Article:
Dehydrogenase activity in a litter manipulation experiment in temperate forest soil

Zsuzsa Veres, Zsolt Kotroczó, Kornél Magyaros, János Attila Tóth, Béla Tóthmérész

Research output: Contribution to journalArticle

11 Citations (Scopus)


Soil enzyme activities are "sensors" of soil organic matter (SOM) decomposition since they integrate information about microbial status and physico-chemical condition of soils. We measured dehydrogenase enzyme activity in a deciduous temperate oak forest in Hungary under litter manipulation treatments. The Síkfökút Detritus Input and Removal Treatments (DIRT) Project includes treatments with doubling of leaf litter and woody debris inputs as well as removal of leaf litter and trenching to prevent root inputs. We hypothesized that increased detrital inputs increase labile carbon substrates to soils and would increase enzyme activities particularly that of dehydrogenase, which has been used as an indicator of soil microbial activity. We also hypothesized that enzyme activities would decrease with detritus removal plots and decrease labile carbon inputs to soil. After ten years of treatments, litter removal had a stronger effect on soil dehydrogenase activity than did litter additions. These results showed that in this forest ecosystem the changed litter production affected soil microbial activity: reduced litter production decreased the soil dehydrogenase activity; increased litter production had no significant effect on the enzyme activity.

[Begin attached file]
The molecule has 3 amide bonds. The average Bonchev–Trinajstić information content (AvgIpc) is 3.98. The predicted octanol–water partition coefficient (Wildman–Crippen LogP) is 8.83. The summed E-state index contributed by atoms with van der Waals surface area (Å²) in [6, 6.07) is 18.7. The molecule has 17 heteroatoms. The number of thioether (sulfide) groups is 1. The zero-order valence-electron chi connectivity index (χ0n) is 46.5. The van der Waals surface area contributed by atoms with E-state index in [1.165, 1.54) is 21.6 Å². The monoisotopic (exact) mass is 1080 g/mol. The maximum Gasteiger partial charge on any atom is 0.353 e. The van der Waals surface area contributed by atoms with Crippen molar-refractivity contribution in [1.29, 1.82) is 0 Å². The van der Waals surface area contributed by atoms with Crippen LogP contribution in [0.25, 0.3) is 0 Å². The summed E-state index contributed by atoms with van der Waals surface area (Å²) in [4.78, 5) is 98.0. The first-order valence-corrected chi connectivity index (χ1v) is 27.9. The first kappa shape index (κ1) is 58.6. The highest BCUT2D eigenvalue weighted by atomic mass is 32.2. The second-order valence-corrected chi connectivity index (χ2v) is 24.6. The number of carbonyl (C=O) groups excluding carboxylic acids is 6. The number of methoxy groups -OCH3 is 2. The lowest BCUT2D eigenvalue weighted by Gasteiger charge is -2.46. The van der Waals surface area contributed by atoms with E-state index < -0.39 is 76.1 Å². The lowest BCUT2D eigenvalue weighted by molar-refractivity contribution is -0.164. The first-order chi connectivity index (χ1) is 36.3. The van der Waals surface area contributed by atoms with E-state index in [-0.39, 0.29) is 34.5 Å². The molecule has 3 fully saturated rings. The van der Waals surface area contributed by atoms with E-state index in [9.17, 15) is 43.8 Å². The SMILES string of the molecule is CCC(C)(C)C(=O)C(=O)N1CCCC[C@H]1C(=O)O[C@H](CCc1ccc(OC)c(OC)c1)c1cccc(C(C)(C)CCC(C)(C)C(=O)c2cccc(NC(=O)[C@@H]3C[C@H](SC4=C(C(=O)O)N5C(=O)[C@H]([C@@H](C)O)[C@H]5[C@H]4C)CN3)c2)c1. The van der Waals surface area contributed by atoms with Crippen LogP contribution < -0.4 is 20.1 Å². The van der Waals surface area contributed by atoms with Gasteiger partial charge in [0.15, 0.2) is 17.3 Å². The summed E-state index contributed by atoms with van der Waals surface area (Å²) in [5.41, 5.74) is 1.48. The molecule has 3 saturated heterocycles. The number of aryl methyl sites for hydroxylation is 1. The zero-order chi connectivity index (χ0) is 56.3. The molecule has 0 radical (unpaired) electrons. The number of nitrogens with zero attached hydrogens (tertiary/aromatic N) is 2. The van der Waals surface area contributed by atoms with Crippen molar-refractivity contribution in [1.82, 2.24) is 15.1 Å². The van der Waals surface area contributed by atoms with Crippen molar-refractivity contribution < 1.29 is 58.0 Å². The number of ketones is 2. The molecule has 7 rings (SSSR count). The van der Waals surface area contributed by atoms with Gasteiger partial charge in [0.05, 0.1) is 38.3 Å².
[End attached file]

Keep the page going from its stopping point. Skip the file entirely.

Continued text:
Original languageEnglish
Pages (from-to)25-33
Number of pages9
JournalActa Silvatica et Lignaria Hungarica
Issue number1
Publication statusPublished - Dec 1 2013


  • Dehydrogenase activity
  • Litter input
  • Litter removal
  • Oak forest
  • Soil enzymes
  • Síkfo{double acute}kút Project

ASJC Scopus subject areas

  • Forestry

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